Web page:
In the early days of their marriage Betsy and Jérôme enjoyed mingling with the major political players of Washington, where Betsy scandalized party goers with her risqué French fashions, but their happy days did not last long. Napoleon wanted to further his empire building ambitions by arranging a royal marriage for Jérôme, so when the young couple arrived in Europe Napoleon declared their marriage annulled. Unable to stand up to his older brother Jérôme abandoned Betsy, then pregnant with their child, and married the highly titled but much less scintillating Princess Catherine Fredericka Sophia Dorothea of Württemberg to become the king of Westphalia.
Betsy still managed to live a fascinating and intellectually rich life, spending as much time as possible in the great cities and salons of Europe where she was welcomed by luminaries that included Madame de Staël, Madame Récamier, and the goddaughter of Voltaire Marquise de Villette. She taught herself to be a shrewd manager of what fortune she had to support her chosen lifestyle and had high expectations for her son’s future, goals he unfortunately for her did not share.
Author and history professor Carol Berkin treats Betsy with sympathetic but clear eyed respect by not downplaying her shortcomings. For me one of the most interesting aspects of this very readable book is the way it highlights the evolving differences between European and American cultures.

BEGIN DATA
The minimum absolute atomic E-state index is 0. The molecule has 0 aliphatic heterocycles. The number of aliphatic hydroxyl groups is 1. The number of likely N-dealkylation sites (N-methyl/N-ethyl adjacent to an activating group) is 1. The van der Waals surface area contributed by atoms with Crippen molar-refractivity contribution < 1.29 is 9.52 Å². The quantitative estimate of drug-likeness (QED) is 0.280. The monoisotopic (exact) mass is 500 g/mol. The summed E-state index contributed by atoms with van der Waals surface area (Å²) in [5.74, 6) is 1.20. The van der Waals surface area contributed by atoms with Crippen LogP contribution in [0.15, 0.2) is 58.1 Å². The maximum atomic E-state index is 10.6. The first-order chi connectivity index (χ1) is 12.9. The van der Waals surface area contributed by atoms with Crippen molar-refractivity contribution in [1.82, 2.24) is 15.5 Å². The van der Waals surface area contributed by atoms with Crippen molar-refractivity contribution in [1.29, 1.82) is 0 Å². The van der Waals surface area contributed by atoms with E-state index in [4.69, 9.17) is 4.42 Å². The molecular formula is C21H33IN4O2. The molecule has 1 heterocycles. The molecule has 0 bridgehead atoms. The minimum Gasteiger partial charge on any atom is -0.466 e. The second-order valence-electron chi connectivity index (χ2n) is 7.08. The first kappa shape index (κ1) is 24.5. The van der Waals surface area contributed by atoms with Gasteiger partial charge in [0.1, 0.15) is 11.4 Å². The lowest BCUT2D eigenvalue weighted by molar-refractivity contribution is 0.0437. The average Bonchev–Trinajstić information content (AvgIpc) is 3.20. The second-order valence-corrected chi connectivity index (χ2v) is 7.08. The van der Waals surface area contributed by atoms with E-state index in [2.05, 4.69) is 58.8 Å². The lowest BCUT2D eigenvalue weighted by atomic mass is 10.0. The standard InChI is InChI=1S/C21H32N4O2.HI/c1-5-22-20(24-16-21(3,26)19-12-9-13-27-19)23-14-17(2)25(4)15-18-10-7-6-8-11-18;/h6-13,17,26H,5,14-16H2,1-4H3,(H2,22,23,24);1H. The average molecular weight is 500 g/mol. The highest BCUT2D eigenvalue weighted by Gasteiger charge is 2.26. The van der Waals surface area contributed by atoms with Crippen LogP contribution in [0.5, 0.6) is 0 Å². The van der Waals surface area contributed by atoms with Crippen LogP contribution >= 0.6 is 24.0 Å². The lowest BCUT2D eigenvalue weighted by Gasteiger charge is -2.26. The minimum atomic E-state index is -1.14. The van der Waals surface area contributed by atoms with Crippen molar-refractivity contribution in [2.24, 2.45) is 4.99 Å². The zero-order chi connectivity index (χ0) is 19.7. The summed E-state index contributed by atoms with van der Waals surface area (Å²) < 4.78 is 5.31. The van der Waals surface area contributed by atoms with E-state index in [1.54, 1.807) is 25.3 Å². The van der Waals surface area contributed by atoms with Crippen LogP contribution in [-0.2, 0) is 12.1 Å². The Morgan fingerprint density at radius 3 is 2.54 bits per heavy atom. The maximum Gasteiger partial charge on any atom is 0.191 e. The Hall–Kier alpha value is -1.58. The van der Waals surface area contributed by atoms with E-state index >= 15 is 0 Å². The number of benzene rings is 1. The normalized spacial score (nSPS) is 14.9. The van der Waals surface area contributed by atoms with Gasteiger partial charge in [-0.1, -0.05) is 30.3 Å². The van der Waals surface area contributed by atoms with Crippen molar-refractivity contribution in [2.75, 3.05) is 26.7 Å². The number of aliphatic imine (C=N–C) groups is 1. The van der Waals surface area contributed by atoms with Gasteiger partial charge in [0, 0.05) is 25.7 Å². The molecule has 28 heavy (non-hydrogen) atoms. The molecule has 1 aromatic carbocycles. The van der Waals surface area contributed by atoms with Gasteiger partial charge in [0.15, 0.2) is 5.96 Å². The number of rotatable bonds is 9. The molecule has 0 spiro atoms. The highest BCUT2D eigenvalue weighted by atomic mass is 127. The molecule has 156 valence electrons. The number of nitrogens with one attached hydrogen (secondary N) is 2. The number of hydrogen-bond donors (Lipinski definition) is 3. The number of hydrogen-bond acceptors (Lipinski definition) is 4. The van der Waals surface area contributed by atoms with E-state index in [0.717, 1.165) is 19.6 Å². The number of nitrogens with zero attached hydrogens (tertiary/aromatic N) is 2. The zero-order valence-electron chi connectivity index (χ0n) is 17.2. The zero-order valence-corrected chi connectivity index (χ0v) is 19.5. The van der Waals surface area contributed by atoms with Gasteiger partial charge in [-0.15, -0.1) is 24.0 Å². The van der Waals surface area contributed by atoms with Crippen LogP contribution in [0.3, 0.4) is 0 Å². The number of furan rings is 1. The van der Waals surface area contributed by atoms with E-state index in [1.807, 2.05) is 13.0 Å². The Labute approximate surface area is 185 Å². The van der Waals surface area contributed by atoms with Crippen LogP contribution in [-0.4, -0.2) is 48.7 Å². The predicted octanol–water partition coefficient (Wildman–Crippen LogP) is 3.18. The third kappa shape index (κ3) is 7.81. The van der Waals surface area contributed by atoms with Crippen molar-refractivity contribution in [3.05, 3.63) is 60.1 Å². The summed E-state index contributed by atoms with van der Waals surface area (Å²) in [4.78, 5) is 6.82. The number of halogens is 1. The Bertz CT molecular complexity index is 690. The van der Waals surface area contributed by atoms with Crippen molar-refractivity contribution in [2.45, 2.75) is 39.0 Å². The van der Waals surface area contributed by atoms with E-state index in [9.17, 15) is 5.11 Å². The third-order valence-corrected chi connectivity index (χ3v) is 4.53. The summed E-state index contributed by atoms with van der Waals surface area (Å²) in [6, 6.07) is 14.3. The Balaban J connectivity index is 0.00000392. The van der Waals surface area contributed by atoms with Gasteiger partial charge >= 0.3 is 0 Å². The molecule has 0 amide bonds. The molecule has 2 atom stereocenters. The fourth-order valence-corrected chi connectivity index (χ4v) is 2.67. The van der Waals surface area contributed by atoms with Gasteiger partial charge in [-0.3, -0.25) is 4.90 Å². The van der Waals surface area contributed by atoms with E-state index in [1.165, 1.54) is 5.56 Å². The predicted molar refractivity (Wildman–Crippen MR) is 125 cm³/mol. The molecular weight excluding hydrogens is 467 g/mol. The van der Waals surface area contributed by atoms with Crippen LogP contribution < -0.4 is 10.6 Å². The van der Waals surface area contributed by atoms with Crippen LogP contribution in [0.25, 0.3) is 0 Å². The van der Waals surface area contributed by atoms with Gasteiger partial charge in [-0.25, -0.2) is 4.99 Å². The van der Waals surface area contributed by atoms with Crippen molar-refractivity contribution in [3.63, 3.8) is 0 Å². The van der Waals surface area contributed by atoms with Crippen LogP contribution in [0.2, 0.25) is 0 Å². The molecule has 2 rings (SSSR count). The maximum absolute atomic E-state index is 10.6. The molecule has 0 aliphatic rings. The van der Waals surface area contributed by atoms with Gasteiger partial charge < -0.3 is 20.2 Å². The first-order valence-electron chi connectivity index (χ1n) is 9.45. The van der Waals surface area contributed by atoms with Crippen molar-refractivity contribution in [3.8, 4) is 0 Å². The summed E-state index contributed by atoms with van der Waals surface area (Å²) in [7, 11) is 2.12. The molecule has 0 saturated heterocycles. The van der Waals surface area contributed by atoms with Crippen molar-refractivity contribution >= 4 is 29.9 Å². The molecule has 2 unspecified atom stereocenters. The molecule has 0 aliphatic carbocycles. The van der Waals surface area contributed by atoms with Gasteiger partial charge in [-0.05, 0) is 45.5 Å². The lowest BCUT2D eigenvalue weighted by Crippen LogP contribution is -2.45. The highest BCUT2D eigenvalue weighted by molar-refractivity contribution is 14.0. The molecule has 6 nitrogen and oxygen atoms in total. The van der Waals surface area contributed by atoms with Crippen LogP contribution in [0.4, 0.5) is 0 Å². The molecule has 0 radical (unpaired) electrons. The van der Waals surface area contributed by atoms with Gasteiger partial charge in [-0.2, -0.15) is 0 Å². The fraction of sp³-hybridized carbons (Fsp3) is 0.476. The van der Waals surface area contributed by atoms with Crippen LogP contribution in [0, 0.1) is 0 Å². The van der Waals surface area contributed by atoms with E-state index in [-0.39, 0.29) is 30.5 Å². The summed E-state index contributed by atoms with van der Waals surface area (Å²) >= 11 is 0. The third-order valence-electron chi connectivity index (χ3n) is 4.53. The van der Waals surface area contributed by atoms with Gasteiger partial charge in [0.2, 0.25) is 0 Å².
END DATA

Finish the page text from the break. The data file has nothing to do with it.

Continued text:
This futuristic sci-fi fairy tale series continues to be inventive, suspenseful, and fun. In this third of four books we spend more time with Cress, a shy, romantic, computer hacker Rapunzel who has been trapped in an orbiting satellite instead of a tower. She now joins Cinder, a mechanically gifted cyborg Cinderella determined to rescue the prince, and Scarlet, a hoodie wearing space pilot Red Riding Hood who’s partnered with the genetically modified lunar soldier Wolf, as the cohorts struggle against the odds in their quest to overthrow the evil queen of the Moon, now threatening to wrest control of Earth. We’re also given an intriguing glimpse of Winter, the Snow White stepdaughter of the lunar queen, who will have her turn to shine in book four. With a growing group of great characters, cleverly integrated sci-fi elements, and plots that sweep readers along in the action, The Lunar Chronicles remains one of my favorite series.